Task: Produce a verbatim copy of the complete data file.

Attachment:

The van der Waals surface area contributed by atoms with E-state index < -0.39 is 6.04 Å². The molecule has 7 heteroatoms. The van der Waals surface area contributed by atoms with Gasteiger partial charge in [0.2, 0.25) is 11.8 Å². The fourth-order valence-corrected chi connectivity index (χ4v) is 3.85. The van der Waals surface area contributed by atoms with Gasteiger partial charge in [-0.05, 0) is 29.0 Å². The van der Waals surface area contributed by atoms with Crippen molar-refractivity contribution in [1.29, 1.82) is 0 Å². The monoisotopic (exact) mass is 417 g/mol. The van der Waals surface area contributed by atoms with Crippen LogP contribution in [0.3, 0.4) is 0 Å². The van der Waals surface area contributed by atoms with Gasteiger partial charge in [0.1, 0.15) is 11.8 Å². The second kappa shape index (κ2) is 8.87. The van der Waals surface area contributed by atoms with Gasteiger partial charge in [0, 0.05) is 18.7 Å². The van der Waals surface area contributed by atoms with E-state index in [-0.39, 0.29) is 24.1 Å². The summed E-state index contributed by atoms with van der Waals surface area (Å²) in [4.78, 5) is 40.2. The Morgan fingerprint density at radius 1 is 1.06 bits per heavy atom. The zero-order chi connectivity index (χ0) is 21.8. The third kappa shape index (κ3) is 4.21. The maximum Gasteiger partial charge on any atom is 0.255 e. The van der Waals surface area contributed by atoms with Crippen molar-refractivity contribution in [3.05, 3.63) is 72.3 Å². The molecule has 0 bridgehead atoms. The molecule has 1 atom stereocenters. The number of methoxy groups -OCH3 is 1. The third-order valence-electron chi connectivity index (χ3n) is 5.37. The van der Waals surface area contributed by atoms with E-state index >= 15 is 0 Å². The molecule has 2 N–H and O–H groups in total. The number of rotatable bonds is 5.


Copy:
The van der Waals surface area contributed by atoms with E-state index < -0.39 is 6.04 Å². The molecule has 7 heteroatoms. The van der Waals surface area contributed by atoms with Gasteiger partial charge in [0.2, 0.25) is 11.8 Å². The fourth-order valence-corrected chi connectivity index (χ4v) is 3.85. The van der Waals surface area contributed by atoms with Gasteiger partial charge in [-0.05, 0) is 29.0 Å². The van der Waals surface area contributed by atoms with Crippen molar-refractivity contribution in [1.29, 1.82) is 0 Å². The monoisotopic (exact) mass is 417 g/mol. The van der Waals surface area contributed by atoms with Crippen LogP contribution in [0.3, 0.4) is 0 Å². The van der Waals surface area contributed by atoms with Gasteiger partial charge in [0.1, 0.15) is 11.8 Å². The second kappa shape index (κ2) is 8.87. The van der Waals surface area contributed by atoms with Gasteiger partial charge in [0, 0.05) is 18.7 Å². The van der Waals surface area contributed by atoms with E-state index in [-0.39, 0.29) is 24.1 Å². The summed E-state index contributed by atoms with van der Waals surface area (Å²) in [4.78, 5) is 40.2. The Morgan fingerprint density at radius 1 is 1.06 bits per heavy atom. The zero-order chi connectivity index (χ0) is 21.8. The third kappa shape index (κ3) is 4.21. The maximum Gasteiger partial charge on any atom is 0.255 e. The van der Waals surface area contributed by atoms with Crippen molar-refractivity contribution in [3.05, 3.63) is 72.3 Å². The molecule has 0 bridgehead atoms. The molecule has 1 atom stereocenters. The number of methoxy groups -OCH3 is 1. The third-order valence-electron chi connectivity index (χ3n) is 5.37. The van der Waals surface area contributed by atoms with E-state index >= 15 is 0 Å². The molecule has 2 N–H and O–H groups in total. The number of rotatable bonds is 5.